by Bryan Conger, Triad Stage Artistic Associate & Dramaturg for The Member of the Wedding
Home is where the heart is. It’s a phrase that — though heard often — rings particularly true for Southern writers. Home is the place they return to time and time again in their stories to illuminate truths of the lonely outcast and exorcise demons of the past. A classic Southern writer, Carson McCullers both loved her homeland and battled with it throughout her body of work.
Born Lula Carson Smith in Columbus, Georgia, in 1917, she showed signs of being a storyteller from an early age. Though a sickly child, she had a healthy imagination and strong artistic and musical talents. The Smith household was one filled with stories, and Carson — like young Frankie in The Member of the Wedding — would produce plays for her family. She transformed the archway between two sitting rooms into her stage and made sliding pocket doors her curtain. Her adoring mother pushed her to be a concert pianist, but Carson ultimately left music behind to pursue her storytelling instincts as a writer.
In 1934, she left home for New York and studied writing at Columbia and Washington State University — but persistent illness continued to bring her back home. During that time, she met the man with whom she would begin a tumultuous 16-year relationship: a soldier stationed at nearby Fort Benning, Reeves McCullers. Their marriage was a cycle of disastrous fights and passionate reconciliations — finally culminating in Reeves begging Carson to make a suicide pact with him. She fled, refusing to join him and leaving him to die alone from an overdose of sleeping pills.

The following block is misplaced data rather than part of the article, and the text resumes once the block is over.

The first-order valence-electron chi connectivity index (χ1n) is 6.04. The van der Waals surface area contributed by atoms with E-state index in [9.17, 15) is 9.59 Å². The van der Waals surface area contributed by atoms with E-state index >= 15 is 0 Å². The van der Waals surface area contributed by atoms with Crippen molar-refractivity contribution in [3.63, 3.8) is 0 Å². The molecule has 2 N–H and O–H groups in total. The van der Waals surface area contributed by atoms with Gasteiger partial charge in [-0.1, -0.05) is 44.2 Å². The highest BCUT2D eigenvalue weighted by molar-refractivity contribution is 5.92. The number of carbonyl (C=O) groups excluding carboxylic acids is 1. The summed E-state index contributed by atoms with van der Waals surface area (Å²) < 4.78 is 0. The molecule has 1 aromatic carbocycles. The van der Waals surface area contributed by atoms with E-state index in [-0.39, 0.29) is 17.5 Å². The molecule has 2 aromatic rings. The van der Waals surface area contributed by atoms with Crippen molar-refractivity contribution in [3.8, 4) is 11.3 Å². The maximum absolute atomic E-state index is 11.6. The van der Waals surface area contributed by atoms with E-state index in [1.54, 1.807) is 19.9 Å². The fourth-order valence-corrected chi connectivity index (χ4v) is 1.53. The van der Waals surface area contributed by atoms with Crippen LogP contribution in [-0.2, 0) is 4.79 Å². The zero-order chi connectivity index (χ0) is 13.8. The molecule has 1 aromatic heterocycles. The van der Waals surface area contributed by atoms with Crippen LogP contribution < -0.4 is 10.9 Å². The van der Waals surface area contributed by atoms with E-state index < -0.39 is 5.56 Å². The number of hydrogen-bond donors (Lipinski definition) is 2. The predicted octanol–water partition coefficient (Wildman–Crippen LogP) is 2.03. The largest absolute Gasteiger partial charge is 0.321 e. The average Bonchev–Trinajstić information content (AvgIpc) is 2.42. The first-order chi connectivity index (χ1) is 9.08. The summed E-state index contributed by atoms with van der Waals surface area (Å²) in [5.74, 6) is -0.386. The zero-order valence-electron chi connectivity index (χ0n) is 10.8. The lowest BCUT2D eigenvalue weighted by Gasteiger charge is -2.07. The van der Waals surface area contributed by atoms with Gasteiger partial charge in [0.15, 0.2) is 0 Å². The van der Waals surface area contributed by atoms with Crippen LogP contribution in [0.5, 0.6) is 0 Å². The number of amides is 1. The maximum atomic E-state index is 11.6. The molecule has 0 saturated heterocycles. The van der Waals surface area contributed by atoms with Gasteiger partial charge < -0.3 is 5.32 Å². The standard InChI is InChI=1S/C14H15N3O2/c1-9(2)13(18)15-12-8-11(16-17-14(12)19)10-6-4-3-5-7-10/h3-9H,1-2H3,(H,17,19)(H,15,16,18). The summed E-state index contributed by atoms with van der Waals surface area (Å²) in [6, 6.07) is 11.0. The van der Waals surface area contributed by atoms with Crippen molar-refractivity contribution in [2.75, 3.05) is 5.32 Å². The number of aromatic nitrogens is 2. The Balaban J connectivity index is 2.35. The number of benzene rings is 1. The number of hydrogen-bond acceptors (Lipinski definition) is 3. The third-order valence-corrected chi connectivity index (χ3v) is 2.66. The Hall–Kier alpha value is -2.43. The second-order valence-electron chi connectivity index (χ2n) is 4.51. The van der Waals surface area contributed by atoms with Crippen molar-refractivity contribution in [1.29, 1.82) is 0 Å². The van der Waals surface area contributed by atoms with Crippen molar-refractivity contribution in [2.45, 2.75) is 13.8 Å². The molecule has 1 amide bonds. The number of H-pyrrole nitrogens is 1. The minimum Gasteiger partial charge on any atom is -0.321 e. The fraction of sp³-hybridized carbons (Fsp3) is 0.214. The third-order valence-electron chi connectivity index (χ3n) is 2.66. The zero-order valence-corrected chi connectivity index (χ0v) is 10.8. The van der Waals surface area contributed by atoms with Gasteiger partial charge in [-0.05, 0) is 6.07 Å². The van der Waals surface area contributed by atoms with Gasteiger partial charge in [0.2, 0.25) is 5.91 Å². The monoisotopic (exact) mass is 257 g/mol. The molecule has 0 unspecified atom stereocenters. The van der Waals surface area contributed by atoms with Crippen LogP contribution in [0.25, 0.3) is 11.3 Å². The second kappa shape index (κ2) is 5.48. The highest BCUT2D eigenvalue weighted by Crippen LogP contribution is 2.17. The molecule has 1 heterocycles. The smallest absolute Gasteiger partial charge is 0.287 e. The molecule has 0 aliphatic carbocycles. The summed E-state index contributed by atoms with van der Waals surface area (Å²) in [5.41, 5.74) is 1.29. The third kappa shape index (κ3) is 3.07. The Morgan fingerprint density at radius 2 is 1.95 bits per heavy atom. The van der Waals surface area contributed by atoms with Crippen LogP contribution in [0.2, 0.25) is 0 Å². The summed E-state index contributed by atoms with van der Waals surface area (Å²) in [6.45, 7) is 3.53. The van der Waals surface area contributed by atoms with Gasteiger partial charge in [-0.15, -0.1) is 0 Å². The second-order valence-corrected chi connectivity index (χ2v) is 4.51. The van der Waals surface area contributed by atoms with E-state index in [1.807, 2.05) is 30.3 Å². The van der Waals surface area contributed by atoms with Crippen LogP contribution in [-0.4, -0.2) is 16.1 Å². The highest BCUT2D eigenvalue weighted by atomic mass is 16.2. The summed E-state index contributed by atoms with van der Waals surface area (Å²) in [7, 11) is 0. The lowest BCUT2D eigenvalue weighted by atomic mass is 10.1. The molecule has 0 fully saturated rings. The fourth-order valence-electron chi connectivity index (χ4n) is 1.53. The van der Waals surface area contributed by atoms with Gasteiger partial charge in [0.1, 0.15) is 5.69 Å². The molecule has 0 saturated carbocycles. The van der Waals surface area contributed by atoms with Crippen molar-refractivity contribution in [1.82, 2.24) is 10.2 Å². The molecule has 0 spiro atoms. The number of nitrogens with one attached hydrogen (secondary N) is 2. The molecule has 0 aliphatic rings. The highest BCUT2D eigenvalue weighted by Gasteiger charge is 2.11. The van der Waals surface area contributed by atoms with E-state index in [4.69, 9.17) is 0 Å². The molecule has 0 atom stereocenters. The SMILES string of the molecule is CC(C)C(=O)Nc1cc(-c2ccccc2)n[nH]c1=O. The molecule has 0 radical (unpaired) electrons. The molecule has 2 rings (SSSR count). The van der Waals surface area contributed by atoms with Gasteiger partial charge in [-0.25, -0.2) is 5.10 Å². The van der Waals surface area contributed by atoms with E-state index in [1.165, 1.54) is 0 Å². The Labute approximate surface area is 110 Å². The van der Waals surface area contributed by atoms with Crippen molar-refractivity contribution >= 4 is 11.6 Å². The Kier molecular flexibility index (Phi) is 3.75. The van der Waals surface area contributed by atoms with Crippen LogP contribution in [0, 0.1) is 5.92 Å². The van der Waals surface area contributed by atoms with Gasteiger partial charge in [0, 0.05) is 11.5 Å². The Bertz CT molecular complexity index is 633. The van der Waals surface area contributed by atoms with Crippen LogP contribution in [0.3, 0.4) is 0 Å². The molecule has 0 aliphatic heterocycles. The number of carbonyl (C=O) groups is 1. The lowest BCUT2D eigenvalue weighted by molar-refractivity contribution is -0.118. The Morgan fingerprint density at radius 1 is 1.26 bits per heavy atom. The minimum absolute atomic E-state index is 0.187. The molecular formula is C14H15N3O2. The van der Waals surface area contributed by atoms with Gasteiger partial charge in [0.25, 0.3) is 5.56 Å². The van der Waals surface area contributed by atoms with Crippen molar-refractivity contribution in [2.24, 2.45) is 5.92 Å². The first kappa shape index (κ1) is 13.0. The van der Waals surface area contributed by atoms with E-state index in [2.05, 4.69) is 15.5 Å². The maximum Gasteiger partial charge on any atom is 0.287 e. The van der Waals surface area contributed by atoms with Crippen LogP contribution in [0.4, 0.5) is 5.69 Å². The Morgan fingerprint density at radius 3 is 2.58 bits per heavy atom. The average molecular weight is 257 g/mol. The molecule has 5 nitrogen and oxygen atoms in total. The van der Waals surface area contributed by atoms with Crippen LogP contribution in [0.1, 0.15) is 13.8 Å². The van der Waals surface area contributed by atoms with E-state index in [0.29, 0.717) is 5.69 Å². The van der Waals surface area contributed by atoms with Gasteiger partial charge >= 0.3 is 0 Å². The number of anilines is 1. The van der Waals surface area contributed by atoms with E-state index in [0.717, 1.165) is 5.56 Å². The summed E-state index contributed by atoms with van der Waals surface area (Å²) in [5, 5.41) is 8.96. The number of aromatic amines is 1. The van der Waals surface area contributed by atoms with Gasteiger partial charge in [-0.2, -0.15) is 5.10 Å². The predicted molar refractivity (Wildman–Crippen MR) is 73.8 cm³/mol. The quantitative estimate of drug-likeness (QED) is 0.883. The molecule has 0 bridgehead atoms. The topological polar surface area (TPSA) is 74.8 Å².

During an early separation from Reeves in 1936, Carson settled into a Brooklyn brownstone that became a community for intellectuals and artists. It was here among the likes of George Davis, W.H. Auden, and Gypsy Rose Lee that McCullers got the inspiration for The Member of the Wedding — a story she had been trying to write for years. One afternoon she and Lee ran outside together upon hearing sirens blaring in the streets; while sprinting down the sidewalk, McCullers stopped and said, “Frankie is in love with her brother and the bride, and wants to become a member of the wedding!” The story was published in 1946, and her good friend Tennessee Williams encouraged her to adapt it into a play in 1951.
Some scholars call it her most autobiographical work. Its themes of isolation, loneliness, and searching for a place to belong reflect struggles she dealt with throughout her short life (she died of a stroke in 1967 at age 50). Some of her other most famous works include The Heart is a Lonely Hunter, The Ballad of a Sad Café, and Reflections in a Golden Eye. Despite traveling the world and gaining critical acceptance as a writer, McCullers never truly escaped her small town Southern roots or her personal insecurities. In her heart, mind, and work, she always returned to stories of the South and longing.
Pictured: Carson McCullers’ childhood home and parlor in Columbus, Georgia; Photos by Triad Stage Artistic Director Preston Lane in 2014